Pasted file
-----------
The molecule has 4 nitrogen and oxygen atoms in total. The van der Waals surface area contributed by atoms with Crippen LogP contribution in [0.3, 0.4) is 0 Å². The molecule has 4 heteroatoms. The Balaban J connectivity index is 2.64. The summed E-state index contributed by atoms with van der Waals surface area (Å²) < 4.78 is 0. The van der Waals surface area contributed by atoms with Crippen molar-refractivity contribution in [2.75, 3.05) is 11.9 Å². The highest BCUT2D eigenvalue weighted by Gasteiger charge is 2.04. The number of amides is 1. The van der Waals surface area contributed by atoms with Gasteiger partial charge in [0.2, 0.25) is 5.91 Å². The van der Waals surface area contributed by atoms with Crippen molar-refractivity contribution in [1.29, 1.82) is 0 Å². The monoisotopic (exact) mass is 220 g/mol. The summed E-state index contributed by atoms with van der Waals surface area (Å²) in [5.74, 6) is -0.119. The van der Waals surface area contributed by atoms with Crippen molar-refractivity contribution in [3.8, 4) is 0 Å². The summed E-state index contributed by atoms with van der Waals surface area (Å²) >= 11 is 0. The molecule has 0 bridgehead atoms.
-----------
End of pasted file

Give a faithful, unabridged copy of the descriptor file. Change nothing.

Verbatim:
The molecule has 4 nitrogen and oxygen atoms in total. The van der Waals surface area contributed by atoms with Crippen LogP contribution in [0.3, 0.4) is 0 Å². The molecule has 4 heteroatoms. The Balaban J connectivity index is 2.64. The summed E-state index contributed by atoms with van der Waals surface area (Å²) < 4.78 is 0. The van der Waals surface area contributed by atoms with Crippen molar-refractivity contribution in [2.75, 3.05) is 11.9 Å². The highest BCUT2D eigenvalue weighted by Gasteiger charge is 2.04. The number of amides is 1. The van der Waals surface area contributed by atoms with Gasteiger partial charge in [0.2, 0.25) is 5.91 Å². The van der Waals surface area contributed by atoms with Crippen molar-refractivity contribution in [1.29, 1.82) is 0 Å². The monoisotopic (exact) mass is 220 g/mol. The summed E-state index contributed by atoms with van der Waals surface area (Å²) in [5.74, 6) is -0.119. The van der Waals surface area contributed by atoms with Crippen molar-refractivity contribution in [3.8, 4) is 0 Å². The summed E-state index contributed by atoms with van der Waals surface area (Å²) >= 11 is 0. The molecule has 0 bridgehead atoms.